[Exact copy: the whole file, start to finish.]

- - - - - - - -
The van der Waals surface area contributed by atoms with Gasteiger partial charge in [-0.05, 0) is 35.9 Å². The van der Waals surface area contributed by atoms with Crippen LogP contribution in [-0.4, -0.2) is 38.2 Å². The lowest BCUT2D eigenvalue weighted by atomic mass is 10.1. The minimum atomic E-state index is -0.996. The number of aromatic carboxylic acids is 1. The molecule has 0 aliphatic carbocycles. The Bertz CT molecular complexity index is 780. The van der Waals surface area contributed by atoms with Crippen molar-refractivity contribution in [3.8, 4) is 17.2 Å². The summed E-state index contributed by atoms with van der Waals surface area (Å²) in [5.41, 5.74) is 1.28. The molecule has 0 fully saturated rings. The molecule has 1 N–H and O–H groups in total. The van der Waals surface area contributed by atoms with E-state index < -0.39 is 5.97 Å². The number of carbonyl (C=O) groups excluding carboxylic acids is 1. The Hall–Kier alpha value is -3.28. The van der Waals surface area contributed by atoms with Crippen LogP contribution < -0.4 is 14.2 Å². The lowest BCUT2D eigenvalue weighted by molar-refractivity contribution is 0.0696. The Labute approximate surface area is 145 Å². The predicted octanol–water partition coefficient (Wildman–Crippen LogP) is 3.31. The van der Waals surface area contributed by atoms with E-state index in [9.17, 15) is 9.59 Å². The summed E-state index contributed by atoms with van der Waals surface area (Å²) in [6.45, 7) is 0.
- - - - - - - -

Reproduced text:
The van der Waals surface area contributed by atoms with Gasteiger partial charge in [-0.05, 0) is 35.9 Å². The van der Waals surface area contributed by atoms with Crippen LogP contribution in [-0.4, -0.2) is 38.2 Å². The lowest BCUT2D eigenvalue weighted by atomic mass is 10.1. The minimum atomic E-state index is -0.996. The number of aromatic carboxylic acids is 1. The molecule has 0 aliphatic carbocycles. The Bertz CT molecular complexity index is 780. The van der Waals surface area contributed by atoms with Crippen molar-refractivity contribution in [3.8, 4) is 17.2 Å². The summed E-state index contributed by atoms with van der Waals surface area (Å²) in [5.41, 5.74) is 1.28. The molecule has 0 fully saturated rings. The molecule has 1 N–H and O–H groups in total. The van der Waals surface area contributed by atoms with E-state index < -0.39 is 5.97 Å². The number of carbonyl (C=O) groups excluding carboxylic acids is 1. The Hall–Kier alpha value is -3.28. The van der Waals surface area contributed by atoms with Crippen LogP contribution < -0.4 is 14.2 Å². The lowest BCUT2D eigenvalue weighted by molar-refractivity contribution is 0.0696. The Labute approximate surface area is 145 Å². The predicted octanol–water partition coefficient (Wildman–Crippen LogP) is 3.31. The van der Waals surface area contributed by atoms with E-state index in [9.17, 15) is 9.59 Å². The summed E-state index contributed by atoms with van der Waals surface area (Å²) in [6.45, 7) is 0.